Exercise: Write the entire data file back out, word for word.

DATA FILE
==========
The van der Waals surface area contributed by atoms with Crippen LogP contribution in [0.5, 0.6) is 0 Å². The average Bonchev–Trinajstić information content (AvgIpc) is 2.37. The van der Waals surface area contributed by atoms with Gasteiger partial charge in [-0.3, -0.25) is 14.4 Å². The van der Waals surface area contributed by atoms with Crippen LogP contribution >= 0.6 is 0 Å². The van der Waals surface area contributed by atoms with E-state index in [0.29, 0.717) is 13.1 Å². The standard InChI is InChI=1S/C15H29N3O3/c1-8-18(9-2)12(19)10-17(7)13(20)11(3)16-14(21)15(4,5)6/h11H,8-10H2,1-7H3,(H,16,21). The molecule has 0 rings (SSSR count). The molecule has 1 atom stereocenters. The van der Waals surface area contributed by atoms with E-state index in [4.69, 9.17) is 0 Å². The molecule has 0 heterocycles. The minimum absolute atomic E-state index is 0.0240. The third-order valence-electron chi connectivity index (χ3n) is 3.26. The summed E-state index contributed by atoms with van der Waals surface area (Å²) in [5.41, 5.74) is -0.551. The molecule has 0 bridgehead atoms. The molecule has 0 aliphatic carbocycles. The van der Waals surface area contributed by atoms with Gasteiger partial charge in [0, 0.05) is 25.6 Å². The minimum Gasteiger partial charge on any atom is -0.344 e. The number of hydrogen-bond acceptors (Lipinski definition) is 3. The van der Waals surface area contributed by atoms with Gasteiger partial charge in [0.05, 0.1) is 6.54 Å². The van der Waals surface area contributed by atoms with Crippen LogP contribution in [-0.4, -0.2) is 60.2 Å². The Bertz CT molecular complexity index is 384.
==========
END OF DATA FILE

The van der Waals surface area contributed by atoms with Crippen LogP contribution in [0.5, 0.6) is 0 Å². The average Bonchev–Trinajstić information content (AvgIpc) is 2.37. The van der Waals surface area contributed by atoms with Gasteiger partial charge in [-0.3, -0.25) is 14.4 Å². The van der Waals surface area contributed by atoms with Crippen LogP contribution >= 0.6 is 0 Å². The van der Waals surface area contributed by atoms with E-state index in [0.29, 0.717) is 13.1 Å². The standard InChI is InChI=1S/C15H29N3O3/c1-8-18(9-2)12(19)10-17(7)13(20)11(3)16-14(21)15(4,5)6/h11H,8-10H2,1-7H3,(H,16,21). The molecule has 0 rings (SSSR count). The molecule has 1 atom stereocenters. The van der Waals surface area contributed by atoms with E-state index in [4.69, 9.17) is 0 Å². The molecule has 0 heterocycles. The minimum absolute atomic E-state index is 0.0240. The third-order valence-electron chi connectivity index (χ3n) is 3.26. The summed E-state index contributed by atoms with van der Waals surface area (Å²) in [5.41, 5.74) is -0.551. The molecule has 0 bridgehead atoms. The molecule has 0 aliphatic carbocycles. The van der Waals surface area contributed by atoms with Gasteiger partial charge in [0, 0.05) is 25.6 Å². The minimum Gasteiger partial charge on any atom is -0.344 e. The number of hydrogen-bond acceptors (Lipinski definition) is 3. The van der Waals surface area contributed by atoms with Gasteiger partial charge in [0.05, 0.1) is 6.54 Å². The van der Waals surface area contributed by atoms with Crippen LogP contribution in [-0.4, -0.2) is 60.2 Å². The Bertz CT molecular complexity index is 384.